Journal of Ethnopharmacology and Toxicology, Volume 1, Issue 1 : 1-5. Doi : 10.37446/jet/ra/1.1.2023.1-5
Review Article

Published on : 31-Dec-2023

Understanding the complex interplay: how social and economic development impact lake ecosystems

  • Munish Sharma
  • Department of Plant Sciences, Central University of Himachal Pradesh, Shahpur, Kangra-176206, Himachal Pradesh, India.
  • Simran Sharma
  • Department of Environmental Science, Central University of Himachal Pradesh, Shahpur, Kangra-176206, Himachal Pradesh, India.
  • Arvind Kumar Sharma
  • Department of Zoology and Environmental Science, Gurukul Kangri (Deemed to be University) Haridwar-249404, Uttarakhand, India.
  • Munish Sharma
  • Department of Plant Sciences, Central University of Himachal Pradesh, Shahpur, Kangra-176206, Himachal Pradesh, India.
  • Munit Sharma
  • Assistant Professor, Department of Botany, Thakur P.G. College of Education, Dhaliara-177103, Dehra, Himachal Pradesh, India.
  • Amit Kumar Sharma
  • Department of Animal Science, Central University of Himachal Pradesh, Shahpur, Kangra-176206, Himachal Pradesh, India.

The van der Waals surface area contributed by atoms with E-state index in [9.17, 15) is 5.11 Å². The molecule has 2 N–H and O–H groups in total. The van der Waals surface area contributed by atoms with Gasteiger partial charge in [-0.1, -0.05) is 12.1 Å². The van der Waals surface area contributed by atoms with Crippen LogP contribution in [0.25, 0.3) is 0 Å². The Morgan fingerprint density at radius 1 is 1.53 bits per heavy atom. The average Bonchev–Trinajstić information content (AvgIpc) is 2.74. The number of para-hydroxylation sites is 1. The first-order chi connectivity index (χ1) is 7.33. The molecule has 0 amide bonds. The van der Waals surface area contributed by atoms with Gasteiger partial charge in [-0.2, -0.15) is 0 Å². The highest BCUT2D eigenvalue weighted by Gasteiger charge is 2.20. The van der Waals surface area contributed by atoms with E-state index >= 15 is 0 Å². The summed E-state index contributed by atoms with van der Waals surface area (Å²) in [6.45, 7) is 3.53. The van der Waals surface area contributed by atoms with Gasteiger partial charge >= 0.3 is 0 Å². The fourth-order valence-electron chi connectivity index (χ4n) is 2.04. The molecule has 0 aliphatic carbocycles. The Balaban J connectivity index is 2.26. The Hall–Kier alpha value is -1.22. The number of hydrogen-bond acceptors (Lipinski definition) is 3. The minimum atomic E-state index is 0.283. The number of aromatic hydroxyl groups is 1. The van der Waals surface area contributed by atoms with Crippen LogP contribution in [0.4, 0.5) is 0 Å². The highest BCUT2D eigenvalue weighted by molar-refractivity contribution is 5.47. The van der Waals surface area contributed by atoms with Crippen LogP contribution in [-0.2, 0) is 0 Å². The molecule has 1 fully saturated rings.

Abstract

Lakes play an important role in the ecosystem and offer a variety of benefits for humans, such as providing water and food for humans to consume as well as purifying water to benefit ecosystems. There has been an increase in the quantity of contaminants due to the growth in and around the lake, which has resulted in a decrease in the water level of the lake. Runoff from agricultural fields, untreated sewage discharge, and silt from nearby water catchments are all factors that have contributed to the degradation of the lake's water quality. Due to the vulnerability of lakes to water pollution as a result of socioeconomic development, the quality of the water in lakes is under enormous pressure, which highlights the importance of fully comprehending how developments such as these negatively impact the quality of the water in lakes. In spite of this, studies that investigate the relationship between socioeconomic development and the quality of water often overlook those factors that have a theoretical basis and those that influence the selection process of those factors. There are certain lakes that become eutrophic due to the presence of excessive algae and macrophytes as a result of high nutrient levels. The management of a lake can be enhanced through a variety of mitigation measures, such as planting trees in the catchment area, educating the public, managing solid waste, and conducting continuous monitoring in order to reduce the impact on the lake.

Keywords

lake ecosystem, socio-economic, anthropogenic, water quality, pollution, conservation

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